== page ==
“If the Federal Reserve were allowed to deploy its credibility, higher inflation would take care of several of the major problems that are currently impacting our economy.”
    Simple question: What the hell are you talking about when you say the Fed has “credibility”? Did Alan Greenspan not drop interest rates to unprecedented lows following the dot-com bust (which he created by lowering rates in the 90’s) which in turn fueled the housing bubble? The CPI is running at 3.8% already. The three month annualized money supply growth rate of M2 is growing at 23.3%.

    Where, pray tell, is this so called “credibility”?

    Better question: Why should the left support Fed induced inflation when the newly created “money” hits the 20 primary dealers first? I thought the left didn’t like supply side economics?

  6. Dan Kervick says:

    ezra abrams is spot-on in his criticism.

    Economics is primarily a practical art, not a theoretical science. Economists who venture into giving policy advice need to start thinking of themselves more like civil engineers or city managers, and less like natural scientists. If you run the city’s water works, it helps to know Boyle’s Law. But that law doesn’t take you very far. Some of economists I read in the blogosphere are like folks who are saying that the problem with the broken water system is that there is a deficiency of “aggregate pressure” or “mean temperature”, but have never actually seen and worked any of the piping and valves in the systems that actually exist, and so have no idea what possible mechanisms to employ, and don’t have a vivid understanding of how the aggregate quantities are related to concrete phenomena.

  7. Great post and comments from everyone

    1. I agree with MIke that the Fed dissenters are sadly nothing but pure hacks for talking about “gov induced uncertainty” and “excessive unemployment insurance”. They’re just picking their extreme biases and then just stretching for whatever data they can find

    2. However, I share Dan, Dave, Ezra and Tayrn in being highly skeptical that QE and other forms of monetary stim are the answer. Matt Taibbi and commenter James (above) has correctly noted that it disproportionately benefits the Primary dealers, at least in the short run, especially if the Fed continues to pays IOR (Interest on Reserves)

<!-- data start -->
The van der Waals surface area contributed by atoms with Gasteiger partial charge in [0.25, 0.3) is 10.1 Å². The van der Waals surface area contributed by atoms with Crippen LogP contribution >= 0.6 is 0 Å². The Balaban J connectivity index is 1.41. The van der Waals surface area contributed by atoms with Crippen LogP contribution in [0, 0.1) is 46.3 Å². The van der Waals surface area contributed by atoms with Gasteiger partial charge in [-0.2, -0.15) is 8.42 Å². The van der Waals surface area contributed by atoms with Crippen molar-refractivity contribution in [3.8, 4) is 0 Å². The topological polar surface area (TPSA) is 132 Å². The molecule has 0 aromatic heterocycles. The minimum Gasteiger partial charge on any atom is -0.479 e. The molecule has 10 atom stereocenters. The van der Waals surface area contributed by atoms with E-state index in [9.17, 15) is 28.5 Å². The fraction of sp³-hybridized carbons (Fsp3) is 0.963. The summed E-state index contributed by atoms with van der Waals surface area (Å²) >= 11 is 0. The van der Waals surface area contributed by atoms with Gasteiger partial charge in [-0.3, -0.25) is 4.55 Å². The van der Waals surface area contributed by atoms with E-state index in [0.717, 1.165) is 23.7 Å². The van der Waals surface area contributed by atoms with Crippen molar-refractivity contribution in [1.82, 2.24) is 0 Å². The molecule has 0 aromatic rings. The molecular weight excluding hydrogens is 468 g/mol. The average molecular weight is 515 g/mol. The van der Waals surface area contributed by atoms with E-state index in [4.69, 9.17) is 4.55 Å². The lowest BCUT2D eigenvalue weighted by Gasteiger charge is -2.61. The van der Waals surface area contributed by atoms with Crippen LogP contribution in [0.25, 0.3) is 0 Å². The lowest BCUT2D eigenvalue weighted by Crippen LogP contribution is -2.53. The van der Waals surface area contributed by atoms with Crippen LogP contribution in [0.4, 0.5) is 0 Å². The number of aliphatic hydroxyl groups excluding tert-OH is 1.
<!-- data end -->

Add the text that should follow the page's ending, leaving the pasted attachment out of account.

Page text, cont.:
3. Let’s not forget that QE is NOT a “left-leaning” or “Keynesian” policy, it’s a right-leaning monetarist Friedmanite policy. Ironically, the most ardent contemporary critiques come from the ‘hard money’ US right, which has now become mainstream at the conservative grassroots level

    4. I’m surprised that few on the US center-left notice that QE is one of the few policies where Paul Krugman and Joe Stiglitz disagree! Stiglitz believes it causes “chaos” in the financial markets by producing financial asset price inflation / volatility without benefiting the real economy

    5. Here’s Yves Smith taking down Brad Delong, and the entire Neo-Keynesian/NeoClassical Synthesis on “Liquidity Traps” and the Keynes-Hicks model that it is based on. Apparently Keynes himself did NOT support the model, and Hicks himself eventually recanted


    While i have mixed feelings on the issue of QE/Operation Twist/inflation targeting, my tendency is remain highly skeptical, largely because I don’t see a clear mechanism that ends up creating WAGE Inflation, which is the type of inflation we actually need. Short of that, if the only thing monetary stim creates is liquidity induced speculative asset price inflation/volatility (perhaps due to our overly-financialized economy) , than I believe it does more harm than good. Creating another asset bubble in hopes that the “wealth effect” will induce people to spend more seems like a really crude and inefficient way to address demand side weakness.
    Perhaps what liberals (and frankly, everyone) should be focusing on with regards to Monetary policy is less about the level of stimulus, and more about the TRANSMISSION MECHANISM for proper delivery of the stimulus .